Fulbright Statue, Name to Remain at University of Arkansas

The senator’s complicated legacy with race prompted calls for the statue’s removal.

Fulbright Statue
Photo courtesy of University of Arkansas University Relations.

A statue of U.S. Senator J. William Fulbright’s will remain at its current location on the University of Arkansas’ Fayetteville campus despite calls for its removal.

During a special meeting yesterday, the University of Arkansas Board of Trustees approved a resolution that allows the statue to remain in place, while directing the university to add context to the statue that affirms the institution’s commitment to racial equality “and acknowledges Senator Fulbright’s complex legacy, including his record on international affairs, Civil Rights legislation and racial integration.”

The sculpture became a point of contention following last summer’s launch of the #BlackatUARK movement, a student-led social media campaign highlighting racism at the university. This led to the creation of a committee that evaluated Sen. Fulbright and former Governor Charles Brough’s controversial legacies and their connections to campus. 

In April, the committee recommended the removal of Fulbright and Brough’s names from the College of Arts and Sciences and a dining facility, respectively. The group also called for the removal of Fulbright’s statue from its location outside Old Main.

Former chancellor Joseph Steinmetz sent a letter to the board in May recommending Brough’s name be removed, the statue be relocated and Fulbright’s name remain with the college. Steinmetz resigned abruptly June 18. 

The Black Student Caucus issued a statement via Twitter in response to the former chancellor’s recommendations, which read in part:

“If someone has told you you have wronged them, you don’t get to debate how much or if you actually did it or not. The feelings of your students are being compromised for your donors and your checkbook. Call a spade a spade. If you won’t listen, the least you can do is lose the pageantry and admit you believe we hold no value in comparison to the white money that owns you.”

In a letter to the UA Board of Trustees dated July 26, UA System president Donald Bobbitt discussed Fulbright’s complicated history.

“Senator Fulbright’s presence on campus has become controversial because of his record of opposing Civil Rights legislation and racial integration,” Bobbitt said. “At the same time, the Fulbright name is known worldwide for its association with the Fulbright International Exchange Program, which promotes international cooperation and understanding among the U.S. and countries around the world through education.”

The program celebrates its 75th anniversary Aug. 1. Approximately 400,000 people from more than 160 have participated in the program since 1946.

In his letter, Bobbitt agreed with the recommendation that the college retain Fulbright’s name and to contextualize the statue “in a way that presents the full legacy of Senator Fulbright.” Act 1003, which was signed into law earlier this year, prevents the removal or relocation of monuments on public property unless the Arkansas History Commission grants a waiver. Therefore, Bobbitt recommended contextualizing the statue in its current location.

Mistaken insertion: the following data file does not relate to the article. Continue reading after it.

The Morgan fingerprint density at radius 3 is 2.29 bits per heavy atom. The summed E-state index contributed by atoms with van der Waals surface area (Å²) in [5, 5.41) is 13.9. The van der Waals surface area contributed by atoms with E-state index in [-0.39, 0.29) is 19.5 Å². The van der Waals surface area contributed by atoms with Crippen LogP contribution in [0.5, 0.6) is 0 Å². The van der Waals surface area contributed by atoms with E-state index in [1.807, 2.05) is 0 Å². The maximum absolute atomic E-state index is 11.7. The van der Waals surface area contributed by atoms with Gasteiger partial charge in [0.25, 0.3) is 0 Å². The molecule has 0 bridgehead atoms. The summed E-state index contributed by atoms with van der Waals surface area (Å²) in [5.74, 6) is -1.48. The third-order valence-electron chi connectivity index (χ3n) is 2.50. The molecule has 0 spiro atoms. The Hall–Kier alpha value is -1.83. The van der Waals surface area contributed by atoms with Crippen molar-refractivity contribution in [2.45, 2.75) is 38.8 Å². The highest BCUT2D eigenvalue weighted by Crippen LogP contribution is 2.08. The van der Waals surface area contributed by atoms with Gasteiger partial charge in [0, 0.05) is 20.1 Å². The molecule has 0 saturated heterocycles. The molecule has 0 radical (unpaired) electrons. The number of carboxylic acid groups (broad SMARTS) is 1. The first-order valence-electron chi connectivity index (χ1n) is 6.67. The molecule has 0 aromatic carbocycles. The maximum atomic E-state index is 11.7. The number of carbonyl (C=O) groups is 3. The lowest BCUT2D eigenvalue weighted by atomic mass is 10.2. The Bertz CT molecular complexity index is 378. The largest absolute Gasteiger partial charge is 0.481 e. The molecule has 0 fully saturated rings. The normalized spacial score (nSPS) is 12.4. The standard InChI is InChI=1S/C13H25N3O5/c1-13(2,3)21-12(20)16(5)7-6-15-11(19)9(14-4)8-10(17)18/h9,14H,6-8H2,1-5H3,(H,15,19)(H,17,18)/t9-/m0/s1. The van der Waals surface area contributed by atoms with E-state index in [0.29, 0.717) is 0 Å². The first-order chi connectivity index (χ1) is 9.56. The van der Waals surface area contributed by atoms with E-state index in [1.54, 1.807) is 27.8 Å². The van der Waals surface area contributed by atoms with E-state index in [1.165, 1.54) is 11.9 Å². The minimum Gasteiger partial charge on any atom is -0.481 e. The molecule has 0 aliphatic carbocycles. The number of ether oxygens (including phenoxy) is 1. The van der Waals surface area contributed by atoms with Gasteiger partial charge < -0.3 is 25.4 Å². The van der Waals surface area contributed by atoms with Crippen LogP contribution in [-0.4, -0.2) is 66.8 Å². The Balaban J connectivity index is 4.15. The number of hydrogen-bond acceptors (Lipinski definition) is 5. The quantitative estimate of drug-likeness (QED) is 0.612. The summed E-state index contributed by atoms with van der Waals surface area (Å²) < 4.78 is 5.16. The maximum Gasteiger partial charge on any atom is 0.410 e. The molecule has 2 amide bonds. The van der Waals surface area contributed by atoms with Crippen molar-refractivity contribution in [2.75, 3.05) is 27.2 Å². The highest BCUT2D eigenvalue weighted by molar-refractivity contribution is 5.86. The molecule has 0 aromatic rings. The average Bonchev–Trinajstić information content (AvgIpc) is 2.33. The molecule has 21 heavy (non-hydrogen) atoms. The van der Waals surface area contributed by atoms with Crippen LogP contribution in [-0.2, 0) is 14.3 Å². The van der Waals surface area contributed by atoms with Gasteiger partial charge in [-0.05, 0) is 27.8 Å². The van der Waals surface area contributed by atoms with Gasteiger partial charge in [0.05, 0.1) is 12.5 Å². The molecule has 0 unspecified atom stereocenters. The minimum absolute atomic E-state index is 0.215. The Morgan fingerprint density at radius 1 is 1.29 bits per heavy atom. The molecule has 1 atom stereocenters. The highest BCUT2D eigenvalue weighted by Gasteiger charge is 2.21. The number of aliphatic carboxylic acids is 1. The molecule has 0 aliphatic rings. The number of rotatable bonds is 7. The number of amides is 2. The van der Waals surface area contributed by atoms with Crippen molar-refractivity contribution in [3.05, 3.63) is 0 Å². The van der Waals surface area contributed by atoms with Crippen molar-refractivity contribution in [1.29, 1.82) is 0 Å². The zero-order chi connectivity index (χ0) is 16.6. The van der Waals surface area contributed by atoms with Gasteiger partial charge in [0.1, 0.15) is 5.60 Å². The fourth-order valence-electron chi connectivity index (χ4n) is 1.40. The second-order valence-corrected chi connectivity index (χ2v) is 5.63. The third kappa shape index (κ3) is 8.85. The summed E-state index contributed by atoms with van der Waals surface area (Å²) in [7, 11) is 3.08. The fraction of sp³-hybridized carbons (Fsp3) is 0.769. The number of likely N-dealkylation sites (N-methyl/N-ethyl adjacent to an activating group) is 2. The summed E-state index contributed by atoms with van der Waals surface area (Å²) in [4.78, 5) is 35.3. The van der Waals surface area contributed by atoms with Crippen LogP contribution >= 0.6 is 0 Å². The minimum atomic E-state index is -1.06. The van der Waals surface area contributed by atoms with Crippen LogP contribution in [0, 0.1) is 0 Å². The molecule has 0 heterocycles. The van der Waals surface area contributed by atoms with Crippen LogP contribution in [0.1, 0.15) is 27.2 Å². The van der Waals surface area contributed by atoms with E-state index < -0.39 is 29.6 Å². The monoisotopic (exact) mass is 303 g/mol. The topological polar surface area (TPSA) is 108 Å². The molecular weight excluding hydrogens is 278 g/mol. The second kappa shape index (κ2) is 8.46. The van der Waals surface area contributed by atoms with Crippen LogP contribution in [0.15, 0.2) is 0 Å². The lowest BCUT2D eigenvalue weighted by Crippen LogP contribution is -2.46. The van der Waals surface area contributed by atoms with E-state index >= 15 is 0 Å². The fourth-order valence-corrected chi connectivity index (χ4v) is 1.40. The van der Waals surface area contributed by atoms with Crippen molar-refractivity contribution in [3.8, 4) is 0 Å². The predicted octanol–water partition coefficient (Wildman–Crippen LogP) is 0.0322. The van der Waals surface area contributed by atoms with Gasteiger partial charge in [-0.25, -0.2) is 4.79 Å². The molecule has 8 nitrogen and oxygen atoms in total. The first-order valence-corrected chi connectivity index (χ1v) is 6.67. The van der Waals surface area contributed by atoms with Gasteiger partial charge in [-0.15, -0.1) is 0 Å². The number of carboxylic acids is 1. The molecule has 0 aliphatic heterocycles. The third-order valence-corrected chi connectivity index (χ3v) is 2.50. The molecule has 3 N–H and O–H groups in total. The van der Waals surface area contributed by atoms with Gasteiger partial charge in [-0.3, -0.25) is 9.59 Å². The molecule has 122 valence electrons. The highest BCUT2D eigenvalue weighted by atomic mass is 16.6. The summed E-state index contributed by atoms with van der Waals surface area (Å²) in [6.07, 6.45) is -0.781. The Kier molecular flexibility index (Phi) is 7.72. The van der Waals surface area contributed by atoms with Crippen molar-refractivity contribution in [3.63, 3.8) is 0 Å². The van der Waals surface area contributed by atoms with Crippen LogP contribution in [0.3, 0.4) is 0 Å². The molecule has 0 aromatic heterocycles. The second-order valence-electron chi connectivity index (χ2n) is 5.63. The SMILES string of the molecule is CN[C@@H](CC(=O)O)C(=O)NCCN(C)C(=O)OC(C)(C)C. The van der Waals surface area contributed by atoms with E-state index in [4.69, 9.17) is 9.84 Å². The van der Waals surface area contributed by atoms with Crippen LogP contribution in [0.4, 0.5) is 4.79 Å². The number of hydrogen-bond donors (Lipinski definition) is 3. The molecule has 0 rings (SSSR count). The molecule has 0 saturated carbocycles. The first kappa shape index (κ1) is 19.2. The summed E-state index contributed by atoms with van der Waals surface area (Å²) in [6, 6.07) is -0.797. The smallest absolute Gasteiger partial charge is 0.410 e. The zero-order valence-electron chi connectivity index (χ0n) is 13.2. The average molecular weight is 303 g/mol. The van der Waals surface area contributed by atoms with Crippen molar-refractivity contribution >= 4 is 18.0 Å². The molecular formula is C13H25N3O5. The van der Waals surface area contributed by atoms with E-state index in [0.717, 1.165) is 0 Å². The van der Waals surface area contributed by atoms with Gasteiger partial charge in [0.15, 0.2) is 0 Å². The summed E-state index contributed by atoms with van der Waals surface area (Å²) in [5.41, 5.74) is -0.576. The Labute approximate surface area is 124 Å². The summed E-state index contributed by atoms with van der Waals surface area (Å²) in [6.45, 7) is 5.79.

“If a path presents itself at a later time to consider the relocation of the statue that is consistent with state law, the board can revisit this issue,” he said.

Bobbitt submitted a resolution to the board recommending the contextualization of the statue and a second resolution calling for the removal of Brough’s name from the dining facility. The board approved both.

Acting chancellor Bill Kincaid thanked Bobbitt and the board in an email to the campus community last night for “weighing the considerations and listening to stakeholders.” The university’s job now, Kincaid said, is to continue to advance the larger conversation that resulted from concerns about the U of A’s connection to these individuals. 

“From this conversation we determined we can and should be doing more to create a stronger sense of belonging among the campus community,” he said. “This commitment has taken the form of a number of new initiatives, targeting students, faculty and staff, outreach and engagement, and our overall campus climate.” 

These new initiatives include converting University House to a space where traditionally unhoused Greek chapters whose members are mostly minority students can meet. The space, which is being called Unity House, is expected to open this fall. Additionally, the university is expanding the Multicultural Center, launching a new visiting faculty program for underrepresented faculty, and improving access for underrepresented undergraduates from Arkansas through a new scholarship program. 

“Ultimately, I want you to know that the well-being of our campus community is always our highest priority,” Kincaid said. “When faced with disagreements, we won’t always agree on the best way forward. But we will always do our utmost to ensure that our students, staff and faculty know that we are glad they are here and want them to succeed in their work and their studies.”

Antoinette Grajeda
Antoinette Grajeda

Antoinette Grajeda is an Arkansas-based journalist. She has covered race, culture, politics, health, education and the arts for NPR affiliates as well as print and digital publications since 2007.